Though they were already known as an intelligent band with a sense of atmosphere, Downy Mildew added several layers of sophistication for Mincing Steps. The lyrics are still poetic but more focused, and Jenny Homer belts the songs out in a more assured and expressive way than on the group's previous efforts. Charlie Baldonado wove a compelling mix of acoustic and electric guitars to back Homer, and his vocals blended with hers in an appealingly rough way that is at times reminiscent of John Doe and Exene Cervenka in a mellower setting. The increased vocal competence was matched by subtle improvements throughout the band. John Hofer was a more propulsive drummer than his predecessor, and the extra punch is evident on the faster pieces. Finally, though Salvador Garza only plays on three cuts, his violin and cello add further depth and atmosphere to the mix. The engineering by veteran producer Earle Mankey may have something to do with the splendid sound throughout the album, which highlights the band's appealingly eccentric sound. Downy Mildew sounded more confident here than ever before, and Mincing Steps stands as a high point in the band's career.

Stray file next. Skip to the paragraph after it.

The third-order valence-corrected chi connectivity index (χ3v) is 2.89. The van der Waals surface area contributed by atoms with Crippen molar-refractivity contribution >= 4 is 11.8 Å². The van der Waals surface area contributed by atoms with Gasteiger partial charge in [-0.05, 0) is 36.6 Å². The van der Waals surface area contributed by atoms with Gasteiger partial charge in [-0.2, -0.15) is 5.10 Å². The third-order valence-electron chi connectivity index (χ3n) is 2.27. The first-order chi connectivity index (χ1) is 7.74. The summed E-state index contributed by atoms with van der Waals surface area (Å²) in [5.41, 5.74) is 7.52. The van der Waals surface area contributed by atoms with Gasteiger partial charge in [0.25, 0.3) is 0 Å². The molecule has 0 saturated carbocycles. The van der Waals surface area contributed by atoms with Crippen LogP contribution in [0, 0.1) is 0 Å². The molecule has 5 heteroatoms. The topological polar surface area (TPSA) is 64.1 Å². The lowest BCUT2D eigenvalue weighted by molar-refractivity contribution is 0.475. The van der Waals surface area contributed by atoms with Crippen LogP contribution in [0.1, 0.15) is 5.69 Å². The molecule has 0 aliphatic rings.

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AllMusic Review by Richard Foss